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From Apache Wiki <wikidi...@apache.org>
Subject [Lucene-java Wiki] Update of "LuceneFAQ" by RobertMuir
Date Thu, 03 Nov 2011 23:24:25 GMT
Dear Wiki user,

You have subscribed to a wiki page or wiki category on "Lucene-java Wiki" for change notification.

The "LuceneFAQ" page has been changed by RobertMuir:
http://wiki.apache.org/lucene-java/LuceneFAQ?action=diff&rev1=150&rev2=151

Comment:
die optimize die

   * Always make sure that you ''explicitly'' close all file handles you open, especially
in case of errors. Use a try/catch/finally block to open the files, i.e. open them in the
try block, close them in the finally block. Remember that Java doesn't have destructors, so
don't close file handles in a finalize method -- this method is not guaranteed to be executed.
   * Use the compound file format (it's activated by default starting with Lucene 1.4) by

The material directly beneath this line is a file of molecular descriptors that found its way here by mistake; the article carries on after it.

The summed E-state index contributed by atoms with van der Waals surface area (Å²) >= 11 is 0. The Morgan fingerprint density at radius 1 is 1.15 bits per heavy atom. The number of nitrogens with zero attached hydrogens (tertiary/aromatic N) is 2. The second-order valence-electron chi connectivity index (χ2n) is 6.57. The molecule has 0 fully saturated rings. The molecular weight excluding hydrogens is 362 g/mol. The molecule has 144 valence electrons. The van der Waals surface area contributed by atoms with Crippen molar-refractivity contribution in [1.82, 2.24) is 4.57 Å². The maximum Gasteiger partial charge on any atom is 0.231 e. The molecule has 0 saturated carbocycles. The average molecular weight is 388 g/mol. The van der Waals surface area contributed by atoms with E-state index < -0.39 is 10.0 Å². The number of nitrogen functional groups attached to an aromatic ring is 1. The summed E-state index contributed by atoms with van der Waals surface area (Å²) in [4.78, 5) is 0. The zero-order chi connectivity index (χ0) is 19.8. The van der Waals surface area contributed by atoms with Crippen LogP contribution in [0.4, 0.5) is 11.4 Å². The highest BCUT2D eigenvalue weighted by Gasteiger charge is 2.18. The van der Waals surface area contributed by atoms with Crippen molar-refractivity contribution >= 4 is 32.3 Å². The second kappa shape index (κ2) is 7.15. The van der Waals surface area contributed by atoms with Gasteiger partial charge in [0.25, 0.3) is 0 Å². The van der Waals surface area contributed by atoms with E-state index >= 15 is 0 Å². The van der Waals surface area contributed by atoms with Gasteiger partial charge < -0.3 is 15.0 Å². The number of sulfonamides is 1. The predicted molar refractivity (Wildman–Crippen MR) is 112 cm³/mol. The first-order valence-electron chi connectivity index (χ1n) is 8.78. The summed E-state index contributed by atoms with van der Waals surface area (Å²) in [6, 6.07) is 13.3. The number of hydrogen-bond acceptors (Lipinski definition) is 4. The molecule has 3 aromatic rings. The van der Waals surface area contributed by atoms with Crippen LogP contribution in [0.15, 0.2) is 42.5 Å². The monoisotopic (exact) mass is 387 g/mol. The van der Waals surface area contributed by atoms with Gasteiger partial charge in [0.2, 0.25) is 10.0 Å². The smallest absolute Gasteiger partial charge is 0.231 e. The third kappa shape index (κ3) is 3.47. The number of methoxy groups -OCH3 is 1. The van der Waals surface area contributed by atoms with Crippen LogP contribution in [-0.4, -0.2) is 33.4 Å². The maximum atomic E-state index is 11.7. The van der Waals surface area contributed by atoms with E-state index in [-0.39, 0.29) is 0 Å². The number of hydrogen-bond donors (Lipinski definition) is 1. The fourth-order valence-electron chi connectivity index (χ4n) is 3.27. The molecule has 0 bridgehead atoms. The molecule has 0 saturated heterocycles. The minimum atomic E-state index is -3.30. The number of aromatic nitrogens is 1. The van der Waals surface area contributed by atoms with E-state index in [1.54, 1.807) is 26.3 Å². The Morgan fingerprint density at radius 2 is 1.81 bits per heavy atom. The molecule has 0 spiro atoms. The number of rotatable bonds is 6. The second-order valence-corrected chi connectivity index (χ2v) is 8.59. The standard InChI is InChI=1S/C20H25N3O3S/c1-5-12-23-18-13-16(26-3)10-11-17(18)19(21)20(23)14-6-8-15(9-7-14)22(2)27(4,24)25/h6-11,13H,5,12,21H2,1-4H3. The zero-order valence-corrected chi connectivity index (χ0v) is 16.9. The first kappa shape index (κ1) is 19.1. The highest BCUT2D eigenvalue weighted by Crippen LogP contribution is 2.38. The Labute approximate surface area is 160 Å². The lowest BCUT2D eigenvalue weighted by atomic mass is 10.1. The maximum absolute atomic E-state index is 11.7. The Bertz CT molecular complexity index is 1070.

calling  [[http://lucene.apache.org/java/docs/api/org/apache/lucene/index/IndexWriter.html#setUseCompoundFile(boolean)|IndexWriter's
setUseCompoundFile(true)]]
   * Don't set [[http://lucene.apache.org/java/docs/api/org/apache/lucene/index/IndexWriter.html#mergeFactor|IndexWriter's
mergeFactor]] to large values. Large values speed up indexing but increase the number of files
that need to be opened simultaneously.
-  * If the exception occurs during searching, optimize your index calling  [[http://lucene.apache.org/java/docs/api/org/apache/lucene/index/IndexWriter.html#optimize()|IndexWriter's
optimize()]] method after indexing is finished.
   * Make sure you only open one IndexSearcher, and share it among all of the threads that
are doing searches -- this is safe, and it will minimize the number of files that are open
concurently.
   * Try to increase the number of files that can be opened simultaneously. On Linux using
bash this can be done by calling `ulimit -n <number>`.
  
@@ -194, +193 @@

  
  In other words, the number returned by `maxDoc()` does not necessarily match the actual
number of undeleted documents in the index.
  
- Deleted documents do not get removed from the index immediately, unless you call `optimize()`.